The Parker J Cole Show — How to Make Your Church Autistic Friendly

When my nephew was about two years old, at some point, we realized that he wasn’t talking. He would mumble incoherently. The kids at church in the nursery, when he attempted to speak, did not understand him. Concerned about this, we took him to the doctor and we discovered he had autism.

I had no idea what that meant. I’d heard of autism. In fact, there was another child who had it at the church too. So I knew of it but what did it mean? Through early intervention, counseling, and other methods, he is growing up to be able to interact with people and develop interpersonal relationships. Yet, some of the children at the church (where most of his time spent) were standoffish toward him. For a while even, there was some bullying involved too. As an auntie, this upset me (more than I can put here in this box) but it made me realize that churches need to be sensitive to children and adults who have various brain disorders.

According to, “Autism spectrum disorder (ASD) and autism are both general terms for a group of complex disorders of brain development.” Furthermore, “..1 in 68 American children as on the autism spectrum–a ten-fold increase in prevalence in 40 years.” Chances are, there will be a child in your congregation who has autism. What can a congregation do to make their church autistic friendly?

Join me as I discuss this with Stephen J. Bedard of Hope’s Reason Ministries. Call in at 646-595-2083, press 1 to be live on air. Click on the link here:, or download the mobile app. Tune in!


2 responses to “The Parker J Cole Show — How to Make Your Church Autistic Friendly

  1. I have a child with autism, so I understand well the way you feel about your nephew’s rejection. Churches do need to do better about creating an environment that welcomes all God’s children. Some years back my family was visiting churches in search of a new church home. I walked away from several churches because of the way they responded to simple requests regarding my child. When I say simple I mean things like, “Please look directly at him when you speak to him or he may not understand you”, or halfway through class if you don’t mind asking him if he needs to use the restroom, so we don’t have an accident.” These requests were met with blank stares and even an eyeroll or two. I was quite disappointed.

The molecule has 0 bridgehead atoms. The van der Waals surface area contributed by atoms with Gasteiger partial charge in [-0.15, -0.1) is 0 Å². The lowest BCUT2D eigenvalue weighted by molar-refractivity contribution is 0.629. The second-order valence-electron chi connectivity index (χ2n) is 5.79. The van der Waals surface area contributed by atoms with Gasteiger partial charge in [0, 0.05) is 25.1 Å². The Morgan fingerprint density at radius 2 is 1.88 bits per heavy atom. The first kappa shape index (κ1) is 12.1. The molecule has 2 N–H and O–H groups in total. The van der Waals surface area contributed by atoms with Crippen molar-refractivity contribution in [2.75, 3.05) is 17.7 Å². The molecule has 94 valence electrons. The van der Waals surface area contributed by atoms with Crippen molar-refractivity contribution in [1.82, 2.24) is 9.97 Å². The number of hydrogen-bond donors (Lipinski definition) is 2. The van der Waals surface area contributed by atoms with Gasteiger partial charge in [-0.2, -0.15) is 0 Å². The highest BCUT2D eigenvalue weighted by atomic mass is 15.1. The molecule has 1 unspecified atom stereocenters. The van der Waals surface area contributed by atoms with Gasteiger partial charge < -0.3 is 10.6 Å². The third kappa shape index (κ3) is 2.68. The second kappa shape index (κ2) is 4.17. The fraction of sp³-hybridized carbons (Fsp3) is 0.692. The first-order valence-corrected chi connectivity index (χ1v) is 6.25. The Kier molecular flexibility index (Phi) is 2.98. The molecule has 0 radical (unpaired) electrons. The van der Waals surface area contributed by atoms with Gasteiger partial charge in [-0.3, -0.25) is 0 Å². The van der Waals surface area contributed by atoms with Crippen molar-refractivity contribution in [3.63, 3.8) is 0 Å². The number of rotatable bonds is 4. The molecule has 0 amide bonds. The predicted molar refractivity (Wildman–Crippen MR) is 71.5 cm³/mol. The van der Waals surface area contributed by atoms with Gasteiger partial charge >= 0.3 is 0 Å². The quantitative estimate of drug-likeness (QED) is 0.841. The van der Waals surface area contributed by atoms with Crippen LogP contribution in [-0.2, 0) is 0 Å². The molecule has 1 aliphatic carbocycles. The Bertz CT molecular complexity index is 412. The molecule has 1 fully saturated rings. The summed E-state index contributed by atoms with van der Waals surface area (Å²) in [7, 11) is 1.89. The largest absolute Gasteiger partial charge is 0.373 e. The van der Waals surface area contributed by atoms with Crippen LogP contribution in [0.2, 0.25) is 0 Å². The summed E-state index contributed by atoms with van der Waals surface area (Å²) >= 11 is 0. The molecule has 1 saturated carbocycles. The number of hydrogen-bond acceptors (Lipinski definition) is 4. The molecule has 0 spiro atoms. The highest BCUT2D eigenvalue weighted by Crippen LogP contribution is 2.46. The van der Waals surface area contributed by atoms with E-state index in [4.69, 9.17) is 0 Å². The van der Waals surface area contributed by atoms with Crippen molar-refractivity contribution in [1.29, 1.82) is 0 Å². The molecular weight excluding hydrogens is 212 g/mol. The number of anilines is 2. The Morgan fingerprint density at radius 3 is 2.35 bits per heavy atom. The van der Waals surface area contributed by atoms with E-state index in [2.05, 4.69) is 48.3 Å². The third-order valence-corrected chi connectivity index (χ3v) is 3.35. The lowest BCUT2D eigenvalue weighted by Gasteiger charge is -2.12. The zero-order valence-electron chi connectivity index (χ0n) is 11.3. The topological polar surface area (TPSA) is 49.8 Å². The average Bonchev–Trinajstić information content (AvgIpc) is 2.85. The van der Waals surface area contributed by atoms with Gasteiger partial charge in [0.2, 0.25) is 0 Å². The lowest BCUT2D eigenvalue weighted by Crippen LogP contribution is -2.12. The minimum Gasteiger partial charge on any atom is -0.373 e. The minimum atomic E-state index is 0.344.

What I have learned from being in several special needs support groups is that many of the parents just opt to stay at home with their children rather than attempt to navigate the church system or risk outright rejection. Jesus weeps. It’s concerning that with the number of children that have special needs that churches aren’t more proactive about training volunteers. In hindsight, I think it was probably my job to educate the leadership of the churches I visited, so they could respond to the staffs shortcomings. After-all, my son was 4, newly diagnosed and even I didn’t understand autism at that point. How would I expect others to?

    • Great insight. That was one of the things Stephen talked about is that churches do need to develop a plan if they want to be able to successfully help those among us who may have this and other disorders. And because autism has such a wide spectrum of symptoms, it’s important for the church to educate itself and for there to be open communication. Thanks so much for your comment.

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